--volume jenkins-docker-certs:/certs/client:ro ^
      --publish 8080:8080 --publish 50000:50000 myjenkins-blueocean:2.375.1-1
  6. Proceed to the Setup wizard.

Accessing the Docker container

If you have some experience with Docker and you wish or need to access your Docker container through a terminal/command prompt using the docker exec command, you can add an option like --name jenkins-tutorial to the docker exec command. That will access the Jenkins Docker container named "jenkins-tutorial".

This means you could access your docker container (through a separate terminal/command prompt window) with a docker exec command like:

docker exec -it jenkins-blueocean bash

Accessing the Docker logs

There is a possibility you may need to access the Jenkins console log, for instance, when Unlocking Jenkins as part of the Post-installation setup wizard.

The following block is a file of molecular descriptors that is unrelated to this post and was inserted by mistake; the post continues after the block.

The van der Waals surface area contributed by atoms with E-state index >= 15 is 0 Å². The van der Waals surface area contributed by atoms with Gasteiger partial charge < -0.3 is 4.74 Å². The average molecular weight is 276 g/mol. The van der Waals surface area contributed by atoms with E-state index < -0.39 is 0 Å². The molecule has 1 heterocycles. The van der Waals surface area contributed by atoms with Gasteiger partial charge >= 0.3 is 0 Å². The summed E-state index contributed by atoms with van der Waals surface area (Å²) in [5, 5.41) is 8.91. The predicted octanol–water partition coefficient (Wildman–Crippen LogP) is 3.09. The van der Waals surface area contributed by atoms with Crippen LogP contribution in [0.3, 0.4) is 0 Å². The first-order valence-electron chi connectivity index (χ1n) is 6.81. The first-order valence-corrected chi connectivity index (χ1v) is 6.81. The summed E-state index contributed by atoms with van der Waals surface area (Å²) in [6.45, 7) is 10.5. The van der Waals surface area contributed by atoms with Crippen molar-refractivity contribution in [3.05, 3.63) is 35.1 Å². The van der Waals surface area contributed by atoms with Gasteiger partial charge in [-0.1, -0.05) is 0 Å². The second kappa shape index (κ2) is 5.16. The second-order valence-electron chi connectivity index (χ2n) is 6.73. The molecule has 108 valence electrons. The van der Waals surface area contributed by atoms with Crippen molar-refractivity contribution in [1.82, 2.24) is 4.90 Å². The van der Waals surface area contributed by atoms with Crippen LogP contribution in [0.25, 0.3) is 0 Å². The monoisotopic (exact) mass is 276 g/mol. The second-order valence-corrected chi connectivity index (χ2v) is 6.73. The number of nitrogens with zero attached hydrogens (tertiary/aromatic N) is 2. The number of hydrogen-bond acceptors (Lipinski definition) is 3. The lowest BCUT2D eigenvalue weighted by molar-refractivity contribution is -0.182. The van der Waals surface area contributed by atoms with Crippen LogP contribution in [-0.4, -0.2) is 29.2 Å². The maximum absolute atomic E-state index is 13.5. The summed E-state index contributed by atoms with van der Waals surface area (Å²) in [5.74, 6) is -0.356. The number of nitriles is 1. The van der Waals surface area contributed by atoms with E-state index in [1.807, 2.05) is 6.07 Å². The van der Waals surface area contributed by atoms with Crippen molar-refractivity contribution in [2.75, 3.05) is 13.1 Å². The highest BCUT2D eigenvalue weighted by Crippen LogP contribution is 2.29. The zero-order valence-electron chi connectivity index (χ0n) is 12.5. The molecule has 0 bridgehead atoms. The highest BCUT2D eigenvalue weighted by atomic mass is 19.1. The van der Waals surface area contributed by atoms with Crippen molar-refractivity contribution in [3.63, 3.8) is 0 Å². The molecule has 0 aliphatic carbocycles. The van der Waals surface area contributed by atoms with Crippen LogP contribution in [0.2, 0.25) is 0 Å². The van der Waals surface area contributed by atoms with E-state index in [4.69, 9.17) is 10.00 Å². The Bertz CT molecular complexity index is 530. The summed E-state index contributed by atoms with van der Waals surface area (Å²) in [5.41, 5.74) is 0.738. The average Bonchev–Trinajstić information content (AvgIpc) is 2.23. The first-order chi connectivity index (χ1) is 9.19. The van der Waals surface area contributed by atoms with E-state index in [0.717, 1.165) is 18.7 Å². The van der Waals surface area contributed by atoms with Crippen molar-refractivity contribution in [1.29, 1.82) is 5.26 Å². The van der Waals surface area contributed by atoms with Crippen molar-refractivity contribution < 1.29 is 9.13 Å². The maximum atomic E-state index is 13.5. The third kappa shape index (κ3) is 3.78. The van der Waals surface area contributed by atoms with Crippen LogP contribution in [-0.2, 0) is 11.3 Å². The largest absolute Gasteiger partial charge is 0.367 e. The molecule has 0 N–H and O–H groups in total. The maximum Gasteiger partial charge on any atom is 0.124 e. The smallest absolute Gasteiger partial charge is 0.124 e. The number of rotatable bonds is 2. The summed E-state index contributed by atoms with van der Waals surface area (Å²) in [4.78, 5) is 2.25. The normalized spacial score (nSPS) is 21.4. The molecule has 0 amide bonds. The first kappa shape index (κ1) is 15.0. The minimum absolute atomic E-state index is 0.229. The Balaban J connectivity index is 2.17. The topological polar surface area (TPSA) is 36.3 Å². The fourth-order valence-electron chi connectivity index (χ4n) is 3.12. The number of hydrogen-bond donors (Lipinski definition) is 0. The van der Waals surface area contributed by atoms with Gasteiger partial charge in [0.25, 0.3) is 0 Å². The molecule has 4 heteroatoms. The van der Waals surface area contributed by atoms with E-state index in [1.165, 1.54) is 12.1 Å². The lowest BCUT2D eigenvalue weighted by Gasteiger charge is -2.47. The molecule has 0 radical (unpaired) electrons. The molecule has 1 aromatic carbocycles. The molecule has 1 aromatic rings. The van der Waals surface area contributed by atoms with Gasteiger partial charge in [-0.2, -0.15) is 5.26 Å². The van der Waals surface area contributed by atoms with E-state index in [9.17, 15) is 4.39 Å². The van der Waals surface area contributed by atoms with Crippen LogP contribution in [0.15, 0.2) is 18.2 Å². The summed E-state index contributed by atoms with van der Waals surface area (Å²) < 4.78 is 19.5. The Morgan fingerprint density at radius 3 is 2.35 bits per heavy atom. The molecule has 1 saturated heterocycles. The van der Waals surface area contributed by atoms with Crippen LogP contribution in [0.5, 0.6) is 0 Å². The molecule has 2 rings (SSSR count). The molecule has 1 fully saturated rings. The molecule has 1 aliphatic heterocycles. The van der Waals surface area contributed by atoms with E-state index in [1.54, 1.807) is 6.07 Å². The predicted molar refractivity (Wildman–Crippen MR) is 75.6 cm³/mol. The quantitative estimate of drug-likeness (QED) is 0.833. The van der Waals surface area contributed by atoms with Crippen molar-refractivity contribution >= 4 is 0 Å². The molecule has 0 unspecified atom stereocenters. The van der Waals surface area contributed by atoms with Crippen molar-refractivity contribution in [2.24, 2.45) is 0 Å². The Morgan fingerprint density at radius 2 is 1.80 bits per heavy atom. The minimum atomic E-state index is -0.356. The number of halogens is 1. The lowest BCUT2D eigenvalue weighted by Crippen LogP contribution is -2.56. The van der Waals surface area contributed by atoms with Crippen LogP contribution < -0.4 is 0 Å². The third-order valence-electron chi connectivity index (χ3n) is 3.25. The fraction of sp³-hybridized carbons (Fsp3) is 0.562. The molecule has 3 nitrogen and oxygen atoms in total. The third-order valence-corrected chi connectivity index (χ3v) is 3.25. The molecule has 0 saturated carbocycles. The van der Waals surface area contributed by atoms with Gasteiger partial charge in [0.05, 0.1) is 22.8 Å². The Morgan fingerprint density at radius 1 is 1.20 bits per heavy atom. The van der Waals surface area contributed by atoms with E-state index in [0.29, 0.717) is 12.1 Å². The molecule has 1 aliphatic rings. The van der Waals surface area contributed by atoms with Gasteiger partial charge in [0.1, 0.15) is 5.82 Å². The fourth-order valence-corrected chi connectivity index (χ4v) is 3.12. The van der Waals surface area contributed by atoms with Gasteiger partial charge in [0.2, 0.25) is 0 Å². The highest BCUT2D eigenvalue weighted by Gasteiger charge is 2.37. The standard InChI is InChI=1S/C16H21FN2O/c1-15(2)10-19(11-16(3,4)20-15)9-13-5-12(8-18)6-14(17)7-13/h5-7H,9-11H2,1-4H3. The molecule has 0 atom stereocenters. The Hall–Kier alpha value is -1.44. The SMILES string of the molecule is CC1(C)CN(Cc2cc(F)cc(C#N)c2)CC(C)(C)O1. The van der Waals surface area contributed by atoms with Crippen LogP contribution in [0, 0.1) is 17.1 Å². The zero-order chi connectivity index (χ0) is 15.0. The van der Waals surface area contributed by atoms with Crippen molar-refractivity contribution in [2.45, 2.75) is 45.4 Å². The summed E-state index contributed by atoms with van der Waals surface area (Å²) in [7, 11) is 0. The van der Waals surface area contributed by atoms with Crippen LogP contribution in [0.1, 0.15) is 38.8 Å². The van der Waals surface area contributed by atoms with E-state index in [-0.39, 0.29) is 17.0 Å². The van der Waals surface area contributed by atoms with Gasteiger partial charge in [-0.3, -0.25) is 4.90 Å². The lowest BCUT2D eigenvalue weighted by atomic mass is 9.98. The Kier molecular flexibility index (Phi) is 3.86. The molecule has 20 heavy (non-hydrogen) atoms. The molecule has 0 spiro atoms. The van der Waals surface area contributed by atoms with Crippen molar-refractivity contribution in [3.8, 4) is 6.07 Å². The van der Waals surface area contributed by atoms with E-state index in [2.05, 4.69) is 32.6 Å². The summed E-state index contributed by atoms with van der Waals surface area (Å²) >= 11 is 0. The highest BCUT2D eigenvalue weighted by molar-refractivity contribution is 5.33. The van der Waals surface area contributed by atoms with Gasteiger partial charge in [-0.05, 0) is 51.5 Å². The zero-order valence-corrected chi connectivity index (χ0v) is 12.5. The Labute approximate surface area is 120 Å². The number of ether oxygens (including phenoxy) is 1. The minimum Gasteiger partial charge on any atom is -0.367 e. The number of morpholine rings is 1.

The Jenkins console log is easily accessible through the terminal/command prompt window from which you executed the docker run …​ command. In case if needed you can also access the Jenkins console log through the Docker logs of your container using the following command:

docker logs <docker-container-name>

Your <docker-container-name> can be obtained using the docker ps command.

Accessing the Jenkins home directory

There is a possibility you may need to access the Jenkins home directory, for instance, to check the details of a Jenkins build in the workspace subdirectory.

If you mapped the Jenkins home directory ( /var/jenkins_home ) to one on your machine’s local file system (i.e. in the docker run …​ command above), then you can access the contents of this directory through your machine’s usual terminal/command prompt.